Банкеръ Weekly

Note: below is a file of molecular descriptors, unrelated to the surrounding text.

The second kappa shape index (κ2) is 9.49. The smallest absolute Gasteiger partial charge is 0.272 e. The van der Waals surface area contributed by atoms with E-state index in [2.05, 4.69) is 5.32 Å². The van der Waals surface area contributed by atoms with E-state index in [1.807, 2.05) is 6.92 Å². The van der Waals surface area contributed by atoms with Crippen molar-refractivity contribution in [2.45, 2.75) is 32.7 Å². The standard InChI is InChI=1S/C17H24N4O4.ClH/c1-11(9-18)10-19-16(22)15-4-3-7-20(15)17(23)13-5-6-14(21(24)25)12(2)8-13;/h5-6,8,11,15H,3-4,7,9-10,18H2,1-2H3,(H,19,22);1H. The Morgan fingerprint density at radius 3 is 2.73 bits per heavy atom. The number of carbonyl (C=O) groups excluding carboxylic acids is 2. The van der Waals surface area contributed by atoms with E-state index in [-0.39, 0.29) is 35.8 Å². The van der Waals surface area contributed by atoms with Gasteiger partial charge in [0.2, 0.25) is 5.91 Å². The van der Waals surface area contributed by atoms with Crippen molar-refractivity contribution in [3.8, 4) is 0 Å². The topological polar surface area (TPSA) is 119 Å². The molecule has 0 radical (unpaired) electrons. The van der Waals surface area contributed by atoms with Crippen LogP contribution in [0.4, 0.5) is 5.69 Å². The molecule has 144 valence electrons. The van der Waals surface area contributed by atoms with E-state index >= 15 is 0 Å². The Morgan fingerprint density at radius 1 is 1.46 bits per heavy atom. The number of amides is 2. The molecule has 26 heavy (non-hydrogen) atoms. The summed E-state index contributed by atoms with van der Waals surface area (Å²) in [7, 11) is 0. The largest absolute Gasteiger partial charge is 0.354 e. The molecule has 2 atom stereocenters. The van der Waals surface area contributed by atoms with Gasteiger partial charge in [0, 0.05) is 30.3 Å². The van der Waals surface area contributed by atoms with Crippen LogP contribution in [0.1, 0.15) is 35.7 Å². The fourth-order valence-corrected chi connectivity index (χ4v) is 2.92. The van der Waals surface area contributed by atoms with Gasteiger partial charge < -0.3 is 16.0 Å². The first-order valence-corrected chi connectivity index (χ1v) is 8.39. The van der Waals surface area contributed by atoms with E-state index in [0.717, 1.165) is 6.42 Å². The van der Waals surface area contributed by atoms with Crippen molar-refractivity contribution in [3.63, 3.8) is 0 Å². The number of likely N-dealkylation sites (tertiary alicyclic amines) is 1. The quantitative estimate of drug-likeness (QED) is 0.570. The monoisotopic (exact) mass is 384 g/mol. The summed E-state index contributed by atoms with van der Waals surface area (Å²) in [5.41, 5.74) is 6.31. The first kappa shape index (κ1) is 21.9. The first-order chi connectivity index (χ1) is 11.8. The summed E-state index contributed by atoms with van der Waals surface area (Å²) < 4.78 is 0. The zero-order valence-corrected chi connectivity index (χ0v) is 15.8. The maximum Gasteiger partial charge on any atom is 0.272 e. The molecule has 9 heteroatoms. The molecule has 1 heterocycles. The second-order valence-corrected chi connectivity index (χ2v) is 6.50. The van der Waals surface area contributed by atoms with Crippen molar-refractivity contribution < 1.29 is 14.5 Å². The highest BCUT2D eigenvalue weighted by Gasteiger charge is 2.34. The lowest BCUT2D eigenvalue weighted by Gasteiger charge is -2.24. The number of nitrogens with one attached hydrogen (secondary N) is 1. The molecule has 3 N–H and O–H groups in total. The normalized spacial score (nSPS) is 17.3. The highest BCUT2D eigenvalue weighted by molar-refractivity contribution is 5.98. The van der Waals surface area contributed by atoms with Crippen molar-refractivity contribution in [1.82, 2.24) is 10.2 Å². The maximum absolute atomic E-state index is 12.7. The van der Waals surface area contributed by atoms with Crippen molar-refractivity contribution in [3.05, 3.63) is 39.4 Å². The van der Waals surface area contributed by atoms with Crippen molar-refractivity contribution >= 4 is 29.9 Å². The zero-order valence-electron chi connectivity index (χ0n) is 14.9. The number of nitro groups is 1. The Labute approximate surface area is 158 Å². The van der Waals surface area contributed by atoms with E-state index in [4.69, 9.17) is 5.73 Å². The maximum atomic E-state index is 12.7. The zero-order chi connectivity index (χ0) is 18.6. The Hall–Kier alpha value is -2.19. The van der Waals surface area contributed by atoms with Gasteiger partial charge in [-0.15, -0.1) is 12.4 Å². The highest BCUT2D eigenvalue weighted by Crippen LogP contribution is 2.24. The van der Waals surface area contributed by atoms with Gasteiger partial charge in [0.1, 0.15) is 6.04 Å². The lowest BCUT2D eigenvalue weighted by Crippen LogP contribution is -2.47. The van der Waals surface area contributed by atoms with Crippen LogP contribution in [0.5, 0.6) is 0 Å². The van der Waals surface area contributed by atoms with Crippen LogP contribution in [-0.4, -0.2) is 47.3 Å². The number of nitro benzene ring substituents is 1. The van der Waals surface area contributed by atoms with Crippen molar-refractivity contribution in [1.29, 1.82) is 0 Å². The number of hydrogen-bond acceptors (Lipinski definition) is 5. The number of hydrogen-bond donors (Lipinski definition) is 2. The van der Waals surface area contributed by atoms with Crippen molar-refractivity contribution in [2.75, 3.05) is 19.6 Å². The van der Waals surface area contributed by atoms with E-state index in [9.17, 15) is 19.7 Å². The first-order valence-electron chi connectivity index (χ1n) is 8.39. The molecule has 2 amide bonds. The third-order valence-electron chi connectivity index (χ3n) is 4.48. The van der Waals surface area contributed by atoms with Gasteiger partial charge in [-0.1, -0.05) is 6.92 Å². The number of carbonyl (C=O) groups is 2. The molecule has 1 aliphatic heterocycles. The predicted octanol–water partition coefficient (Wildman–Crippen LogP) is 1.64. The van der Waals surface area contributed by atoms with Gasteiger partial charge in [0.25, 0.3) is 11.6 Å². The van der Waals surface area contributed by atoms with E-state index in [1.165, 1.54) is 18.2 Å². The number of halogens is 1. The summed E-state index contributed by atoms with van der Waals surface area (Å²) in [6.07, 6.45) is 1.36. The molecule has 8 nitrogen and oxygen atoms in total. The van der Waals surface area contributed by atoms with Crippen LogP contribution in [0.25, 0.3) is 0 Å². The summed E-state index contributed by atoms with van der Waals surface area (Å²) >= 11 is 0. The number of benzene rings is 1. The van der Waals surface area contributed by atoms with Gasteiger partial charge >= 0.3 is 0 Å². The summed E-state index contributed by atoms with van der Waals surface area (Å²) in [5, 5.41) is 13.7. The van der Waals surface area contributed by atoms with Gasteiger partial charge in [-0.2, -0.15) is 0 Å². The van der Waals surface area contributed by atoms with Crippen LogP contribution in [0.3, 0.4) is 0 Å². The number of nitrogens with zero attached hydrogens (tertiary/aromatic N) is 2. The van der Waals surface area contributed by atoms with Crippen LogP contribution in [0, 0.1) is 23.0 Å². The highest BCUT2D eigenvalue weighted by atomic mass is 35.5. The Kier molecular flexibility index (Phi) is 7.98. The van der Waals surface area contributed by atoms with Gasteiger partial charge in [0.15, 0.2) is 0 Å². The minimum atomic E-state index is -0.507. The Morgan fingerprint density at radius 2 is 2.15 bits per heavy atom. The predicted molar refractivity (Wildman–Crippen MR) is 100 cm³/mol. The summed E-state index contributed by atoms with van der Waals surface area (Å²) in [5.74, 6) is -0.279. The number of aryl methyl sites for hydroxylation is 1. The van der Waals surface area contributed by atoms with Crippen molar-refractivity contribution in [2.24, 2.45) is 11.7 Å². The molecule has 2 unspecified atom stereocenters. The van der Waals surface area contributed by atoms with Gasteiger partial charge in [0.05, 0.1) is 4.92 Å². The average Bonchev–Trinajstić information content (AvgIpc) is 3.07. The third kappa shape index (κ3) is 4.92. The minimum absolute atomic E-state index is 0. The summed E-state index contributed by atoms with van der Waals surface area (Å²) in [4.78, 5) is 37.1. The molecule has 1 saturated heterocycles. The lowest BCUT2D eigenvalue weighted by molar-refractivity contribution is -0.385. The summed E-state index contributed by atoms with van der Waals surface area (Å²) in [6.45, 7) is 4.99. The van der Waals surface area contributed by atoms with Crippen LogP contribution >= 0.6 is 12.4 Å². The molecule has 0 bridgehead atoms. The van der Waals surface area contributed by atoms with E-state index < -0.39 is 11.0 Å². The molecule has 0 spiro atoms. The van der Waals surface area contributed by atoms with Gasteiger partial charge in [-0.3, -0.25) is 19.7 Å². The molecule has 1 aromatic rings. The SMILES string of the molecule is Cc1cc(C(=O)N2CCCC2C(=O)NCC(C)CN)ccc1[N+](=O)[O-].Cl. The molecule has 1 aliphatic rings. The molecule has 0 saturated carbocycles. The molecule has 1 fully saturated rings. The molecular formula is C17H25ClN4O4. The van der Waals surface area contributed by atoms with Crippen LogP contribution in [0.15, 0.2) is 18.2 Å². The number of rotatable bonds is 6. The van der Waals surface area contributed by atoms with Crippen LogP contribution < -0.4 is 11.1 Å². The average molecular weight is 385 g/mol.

Sixty one unpaid TIR carnets for BGN1,357,000 on transit imports from Turkey through Kapitan Andreevo are on their way to spoil the good relationships between the Customs Agency and the Bulgarian branch of the International Association of Carriers (AEBTRI). The tension arose from AEBTRI's unwillingness to pay up the above-mentioned sum to the budget. The liability dates back to 1999 when sugar products were imported from Turkey and the customs ordered compulsory collection of the money from the State Receivables Collection Agency. When the TIRs from our Southern neighbour passed the Bulgarian border in 1999, they presented carnets issued by AEBTRI. Unfortunately, they had been settled with forged seals and the firms which were to receive the goods turned out to be phantoms. The blunder is described in details by the former head of the Customs Agency Emil Dimitrov in his book Customs. Three years later neither the involved servants are punished, nor the customs dues are paid.And yet, after the blunder had already been revealed, the Customs Agency decided to seek its rights from AEBTRI. Unfortunately for the treasury, the Association absolutely refused any voluntary payments. Then the management of the Customs Office - Svilengrad (which is responsible for the Kapitan Andreevo check-point), applied the regulations of Article 211 of the Customs Act and issued orders for compulsory execution to AEBTRI on each of the 61 cases. According to the Customs Convention for Transportation of Goods with TIR Carnets, which was enforced in 1975, AEBTRI guarantees all transit transportations, carried out by Bulgarian or foreign individuals or entities. The carnet allows the carrier to transport its goods through the territory of those states which have signed the documents and thus to avoid any physical control on the freight. The Associations on its turn guarantees through its national subdivisions that the customs dues will be paid on the freight's delivery at the last customs office in the row. That's way AEBTRI issues the so-called carnets to the transportation firms for the humble sum of CHF70.According to information of the Association, 200,000 such documents are issued in Bulgaria a year, and over 4,500 companies are making use of the relieved transportation regime. The operation is considered concluded when the customs office in the territory of the country (which is receiver of the goods), informs the check-point (which has passed the freight) that the liabilities to the budget have been paid.The smuggling case at Kapitan Andreevo is additionally complicated by the fact that the carriers claimed against the compulsory collection decree first in front of the Plovdiv Regional Customs Directorate and then in front of court. Yet according to the Customs Act the compulsory collection cannot be freezed by court debates and so there are no legal obstacles preventing freezing of AEBTRI's accounts.In the meantime the conflict grew international. Early this month the International Union for Car Transport (which member is AEBTRI) threatened to exclude Bulgaria from the TIR system if the accounts of the Bulgarian branch of AEBTRI were freezed. This practically means that the firms, transporting goods from Europe to Bulgaria, will have to pay cash or bank guarantees and undergo inspections at every foreign border they pass through. The Head of the Bulgarian branch of AEBTRI expects new dramas to unfold around this year's unpaid carnets. Some of the most striking cases are for import of TV-sets through the Kulata check-point for BGN180,000. 25 TIRs have passed through the Bulgarian-Greek border in 2002, transporting chicken drumsticks to the customs offices in Varna, Gorna Oriahovitza, Iliantzi and Kremikovtzi. Yet the carnets, accompanying the cargoes, have still not been paid. Especially interesting is the case of the import of Chinese goods for the markets and stores of Suhodol, Iliantzi and Gorubliane. Apart from using forged seals on the carnets, the customs had been presented orders of payment, certified with forged BULBANK's seals and signatures.

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